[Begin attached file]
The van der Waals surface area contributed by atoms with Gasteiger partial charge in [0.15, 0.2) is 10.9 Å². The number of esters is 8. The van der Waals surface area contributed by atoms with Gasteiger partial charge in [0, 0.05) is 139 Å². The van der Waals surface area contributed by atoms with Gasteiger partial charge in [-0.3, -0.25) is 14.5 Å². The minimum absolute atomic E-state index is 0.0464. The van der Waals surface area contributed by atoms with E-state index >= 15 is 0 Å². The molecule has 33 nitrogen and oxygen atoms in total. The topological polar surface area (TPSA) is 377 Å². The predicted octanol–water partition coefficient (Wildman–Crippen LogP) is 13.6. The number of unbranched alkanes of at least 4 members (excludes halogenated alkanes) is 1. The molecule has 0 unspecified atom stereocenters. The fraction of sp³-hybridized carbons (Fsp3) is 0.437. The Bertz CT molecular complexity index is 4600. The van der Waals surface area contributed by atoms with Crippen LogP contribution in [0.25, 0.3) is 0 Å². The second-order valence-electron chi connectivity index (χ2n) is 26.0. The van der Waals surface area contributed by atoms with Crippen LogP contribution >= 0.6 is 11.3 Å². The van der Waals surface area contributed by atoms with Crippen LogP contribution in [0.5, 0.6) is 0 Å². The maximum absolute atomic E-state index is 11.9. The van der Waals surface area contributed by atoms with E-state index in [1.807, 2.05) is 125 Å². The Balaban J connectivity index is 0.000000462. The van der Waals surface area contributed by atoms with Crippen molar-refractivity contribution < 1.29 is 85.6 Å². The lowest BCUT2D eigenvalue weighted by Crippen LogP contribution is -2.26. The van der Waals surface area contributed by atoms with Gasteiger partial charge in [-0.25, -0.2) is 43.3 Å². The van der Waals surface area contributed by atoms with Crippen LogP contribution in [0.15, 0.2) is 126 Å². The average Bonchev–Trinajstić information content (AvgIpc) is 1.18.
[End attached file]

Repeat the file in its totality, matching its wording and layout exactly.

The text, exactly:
The van der Waals surface area contributed by atoms with Gasteiger partial charge in [0.15, 0.2) is 10.9 Å². The number of esters is 8. The van der Waals surface area contributed by atoms with Gasteiger partial charge in [0, 0.05) is 139 Å². The van der Waals surface area contributed by atoms with Gasteiger partial charge in [-0.3, -0.25) is 14.5 Å². The minimum absolute atomic E-state index is 0.0464. The van der Waals surface area contributed by atoms with E-state index >= 15 is 0 Å². The molecule has 33 nitrogen and oxygen atoms in total. The topological polar surface area (TPSA) is 377 Å². The predicted octanol–water partition coefficient (Wildman–Crippen LogP) is 13.6. The number of unbranched alkanes of at least 4 members (excludes halogenated alkanes) is 1. The molecule has 0 unspecified atom stereocenters. The fraction of sp³-hybridized carbons (Fsp3) is 0.437. The Bertz CT molecular complexity index is 4600. The van der Waals surface area contributed by atoms with Crippen LogP contribution in [0.25, 0.3) is 0 Å². The second-order valence-electron chi connectivity index (χ2n) is 26.0. The van der Waals surface area contributed by atoms with Crippen LogP contribution >= 0.6 is 11.3 Å². The van der Waals surface area contributed by atoms with Crippen LogP contribution in [0.5, 0.6) is 0 Å². The maximum absolute atomic E-state index is 11.9. The van der Waals surface area contributed by atoms with E-state index in [1.807, 2.05) is 125 Å². The Balaban J connectivity index is 0.000000462. The van der Waals surface area contributed by atoms with Crippen molar-refractivity contribution < 1.29 is 85.6 Å². The lowest BCUT2D eigenvalue weighted by Crippen LogP contribution is -2.26. The van der Waals surface area contributed by atoms with Gasteiger partial charge in [-0.25, -0.2) is 43.3 Å². The van der Waals surface area contributed by atoms with Crippen LogP contribution in [0.15, 0.2) is 126 Å². The average Bonchev–Trinajstić information content (AvgIpc) is 1.18.